It is delicious. And whilst the simplicity of the ingredients might not let onto that, it is the simplicity of the ingredients that deliver.
You can buy a cooked chicken to make things easier though I cooked a chicken and it was just a bit more special. Leave the skin on either way.
And Neil’s tip… buy artichokes in olive oil and not brine. Though that’s obvious right!
1.6kg roast chicken, shredded 250gm cooked macaroni, al dente, drained and refreshed under cold water 2 celery stalks, cut into julienne 4 preserved artichoke hearts, thinly sliced 250gm cherry tomatoes, quartered 2 hard boiled eggs, quartered 235gm aioli 1 lemon Extra Virgin Olive Oil Sea salt Freshly ground pepper
3 egg yolks 4 garlic cloves, crushed Sea salt 2 tbsp lemon juice 375ml half olive oil, half extra virgin olive oil Sea salt and freshly ground pepper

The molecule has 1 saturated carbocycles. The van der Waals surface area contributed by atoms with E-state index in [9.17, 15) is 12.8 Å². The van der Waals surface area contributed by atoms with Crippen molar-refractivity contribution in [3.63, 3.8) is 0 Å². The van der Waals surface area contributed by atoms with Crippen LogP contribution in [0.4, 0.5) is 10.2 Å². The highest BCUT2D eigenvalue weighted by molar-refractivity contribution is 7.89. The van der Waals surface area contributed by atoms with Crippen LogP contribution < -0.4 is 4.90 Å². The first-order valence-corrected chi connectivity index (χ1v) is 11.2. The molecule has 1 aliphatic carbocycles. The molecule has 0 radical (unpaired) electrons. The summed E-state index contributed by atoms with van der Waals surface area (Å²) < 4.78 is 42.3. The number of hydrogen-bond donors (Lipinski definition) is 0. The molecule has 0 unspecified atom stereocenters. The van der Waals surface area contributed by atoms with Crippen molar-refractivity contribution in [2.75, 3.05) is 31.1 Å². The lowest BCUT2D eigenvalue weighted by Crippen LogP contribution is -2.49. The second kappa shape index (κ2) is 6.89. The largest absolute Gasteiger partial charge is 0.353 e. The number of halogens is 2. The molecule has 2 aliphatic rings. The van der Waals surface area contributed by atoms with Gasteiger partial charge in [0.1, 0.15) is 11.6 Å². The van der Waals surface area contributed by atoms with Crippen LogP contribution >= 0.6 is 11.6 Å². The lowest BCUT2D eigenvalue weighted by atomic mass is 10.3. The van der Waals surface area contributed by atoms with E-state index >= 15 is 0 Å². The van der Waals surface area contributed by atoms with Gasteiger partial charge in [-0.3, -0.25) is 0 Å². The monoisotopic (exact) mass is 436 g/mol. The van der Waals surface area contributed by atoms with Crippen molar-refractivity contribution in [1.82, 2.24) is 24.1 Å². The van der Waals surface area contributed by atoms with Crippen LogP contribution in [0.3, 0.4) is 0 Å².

(Makes about 400ml)
Place the pasta, celery, artichoke, tomato and egg in a large bowl and gently fold in the aioli.
For the salad
Divide among four plates and top with roast chicken. Squeeze over a little lemon juice, drizzle with oil and season with sea salt and freshly ground pepper.
For the aioli
Put a saucepan large enough to hold a stainless steel bowl on a bench. Place a tea towel around the inside edge of the pan and place the bowl on top; this will hold the bowl steady while you whisk.
Put the egg yolks in the bowl and whisk. Add the garlic, sea salt and lemon juice and while whisking, drizzle in the oil very slowly. As the emulsion starts to form, add the oil in a steady stream. Don’t let the oil sit on the surface as this can cause the aioli to split. Add a grind of pepper and check the seasoning for salt and lemon juice.
Serve immediately or keep in the fridge for a week.
Nat cooked this dish from Neil’s book Balance and Harmony as part of a long Sunday lunch and it was just so good.
This is not your local Chinese “sweet and sour”. Not by a long shot.
It isn’t a complex dish either. Just start the night before and with a bowl of rice, some sliced spring onions and roasted sesame seeds…